There’s simply too much to cover to write any sort of narrative for this post. Instead, we’ll just go over everything in photos, with brief descriptions.
Returning to Seattle after our Alaskan Summer, we settled into our new apartment briefly before packing bags to head east. We spent a lovely weekend up in New Hampshire with family at the new lake house, and Grammy was able to make the trip from Buffalo- her first time getting to meet her great-grandson Elliott. We spent time taking in the beautiful weather and enjoying everyone’s company.
Last post of the our great adventure. A month late to writing it, as life seemed to pick up pace and complexity as we left the wilderness and camping.
On down the Haines Highway, fog enveloped us as we crested the highway pass at 3000 ft. It was a lonely, lovely highway. It seemed untouched, undisturbed, forgotten. The road pulled us back south into British Columbia from the Yukon, and we bid the northern territory goodbye, unsure if we’d ever step foot there again.
Not shockingly, we left Seward the morning of the 21st in the midst of a rain shower. Heading north along the Seward Highway, then splitting off west along the Sterling Highway, our surroundings changed from mountainous to rolling forested flats. Homer sits at the end of the Sterling Highway, and “The Spit” stretches a handful of miles out into Kachemak Bay, only few hundred yards wide and marks the end of the road- as far south on the Peninsula as a car can take you.
Rain again. We slept in at Porcupine Campground in Hope, hoping it would dry up outside before we started packing. It didn’t.
Jamie finalized a blog post as we huddled under our awning. We’d be heading further south in the Kenai, to Seward, so we grabbed coffee at Kayak Coffee Co in town to give our bodies a little extra fuel. I spotted a guy wearing a Bills hat under a pavilion beside the coffee shop’s parking lot.
Oatmeal, yogurt, coffee. It’s amazing that we haven’t tired of the routine yet.
We left Eagle River campground and made our way back into Anchorage for a few more items we’d decided were necessary. I picked up a new air compressor for the tires, as we’d given ours away to a poor soul on the Old Denali Highway with 2 hissing wheels and a handful of miles to get to a service center. Jamie popped into the grocery for a couple more things, and we wasted no time getting out of Anchorage, heading eastward along the Turnagain Arm.
A long, skinny waterway branching east from the Cook Inlet about 40 miles, Turnagain Arm is a a sight. Massive heaps of rock rise up from the mudflats of the Arm on both sides, and the extreme tidal changes give birth to bore tides- one of only a couple places on the planet where you can see the phenomenon. One long, subtle wave pushes massive amounts of water from Cook Inlet into the Arm. Some folks will surf the wave for miles, as it gently ushers them east beneath the towering mountains.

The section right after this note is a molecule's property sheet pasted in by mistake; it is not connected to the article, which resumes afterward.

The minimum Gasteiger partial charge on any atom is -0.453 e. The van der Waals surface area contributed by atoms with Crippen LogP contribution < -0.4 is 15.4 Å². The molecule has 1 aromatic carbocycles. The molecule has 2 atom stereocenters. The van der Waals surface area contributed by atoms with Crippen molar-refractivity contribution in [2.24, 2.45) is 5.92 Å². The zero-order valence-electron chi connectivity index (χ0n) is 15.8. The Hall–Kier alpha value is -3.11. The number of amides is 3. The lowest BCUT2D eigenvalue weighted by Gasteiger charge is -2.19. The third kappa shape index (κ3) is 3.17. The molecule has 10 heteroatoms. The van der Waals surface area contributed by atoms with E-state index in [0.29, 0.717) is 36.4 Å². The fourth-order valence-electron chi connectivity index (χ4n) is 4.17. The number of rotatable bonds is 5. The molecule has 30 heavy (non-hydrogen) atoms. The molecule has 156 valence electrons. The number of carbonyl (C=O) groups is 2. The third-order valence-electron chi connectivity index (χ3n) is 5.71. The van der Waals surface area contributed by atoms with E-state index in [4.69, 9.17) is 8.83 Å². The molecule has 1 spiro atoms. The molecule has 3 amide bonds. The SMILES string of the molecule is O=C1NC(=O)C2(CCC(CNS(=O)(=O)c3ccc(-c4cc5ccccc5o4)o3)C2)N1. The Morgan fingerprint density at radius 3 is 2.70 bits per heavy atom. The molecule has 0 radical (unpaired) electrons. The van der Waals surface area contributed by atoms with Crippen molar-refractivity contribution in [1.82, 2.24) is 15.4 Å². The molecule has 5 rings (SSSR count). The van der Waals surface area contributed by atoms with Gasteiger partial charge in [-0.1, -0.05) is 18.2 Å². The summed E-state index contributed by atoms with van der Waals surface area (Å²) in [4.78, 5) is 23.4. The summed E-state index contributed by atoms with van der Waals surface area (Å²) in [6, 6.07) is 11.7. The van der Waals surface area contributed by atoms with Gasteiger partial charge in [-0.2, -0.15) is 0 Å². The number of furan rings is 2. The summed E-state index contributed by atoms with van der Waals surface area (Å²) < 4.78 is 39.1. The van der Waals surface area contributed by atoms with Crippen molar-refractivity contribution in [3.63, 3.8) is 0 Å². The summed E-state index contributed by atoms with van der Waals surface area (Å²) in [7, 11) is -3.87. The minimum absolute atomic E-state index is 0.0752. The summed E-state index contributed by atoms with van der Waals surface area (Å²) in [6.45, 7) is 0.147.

Archie was all stocked up the morning of the 14th. We were anxious as hell to get going. It seems that the longer you wait to set out on a trip like this, the more things pop into your head. “Maybe we need to get another basin for the camp kitchen. Do we have enough fire starters? Is my sock stockpile enough?” Sometimes you just got to get going.
It’s a big trip, no doubt. 7 weeks through Canadian and Alaskan wilderness, camping and living out of the car. But the anticipation can breed stress, and the best remedy is: to go. It’s not a regular vacation. It will be gritty, tough, stressful, spiritual, soul-filling, rewarding. A premium moment in our lives. We’re going to learn, grow, persevere, improvise. But staying present is the goal. We are here.
We’d been in Santa Barbara for a month and a half, and had yet to get out on the water. Jamie took the occasional float in the harbor on a paddleboard, but other than that, it had been a dry stay.
We linked up with Maggie and Brandon, booked a whale watch on a catamaran with Santa Barbara Sailing. It turned out being just a nice day out on the water, as the whales played shy. But it was nice to see the coastline from an offshore vantage point and we spotted some harbor seals sunbathing and perhaps a dolphin. The company gave us a voucher to come back and try our luck again in the future.
We left Harris Beach State Park and made our way into Brookings OR to do some laundry. Brookings is a beautiful area, but the town itself didn’t do much for us.
Jamie restocked on groceries at the market while I tended to our clothes at the laundromat.
About an hour later we were in familiar territory among Northern California’s Redwood forests. A quick walkabout along Cal Barrel Road in the National Park got us stretching our legs a bit, and gazing upward frequently. Nature’s kingdom. We had walked the same road a few years back on our way north to Seattle from Phoenix- with a dog, it was the only exploring we were permitted to do within the Park.
We got a late start on the 8th. Hoping to have left town by late morning, our plans got held up by one thing or another, and we set out around 2pm. I punched in a campground we were hoping to get to in Oregon, but immediately knew that was out of the question. A tractor trailer had rolled over on I-5 along our route, and detours made our trip a couple hours longer.
Boy. It’s been countless weeks since the last post. Life gets in the way, I suppose. Out of concern that we lose the routine of this public journal, I’m going to try to throw together a post.
A whole lot has happened since Thanksgiving time, both personally in our narrative and in the greater human community. Ever-increasing polarity and tensions continue to rock the scene of society. It’s important to take a break from the chaos and noise and get outside. Reconnect. See loved ones and talk about literally anything other than covid and “crazy” people you don’t agree with.
Without further delay, an update from the Mangouris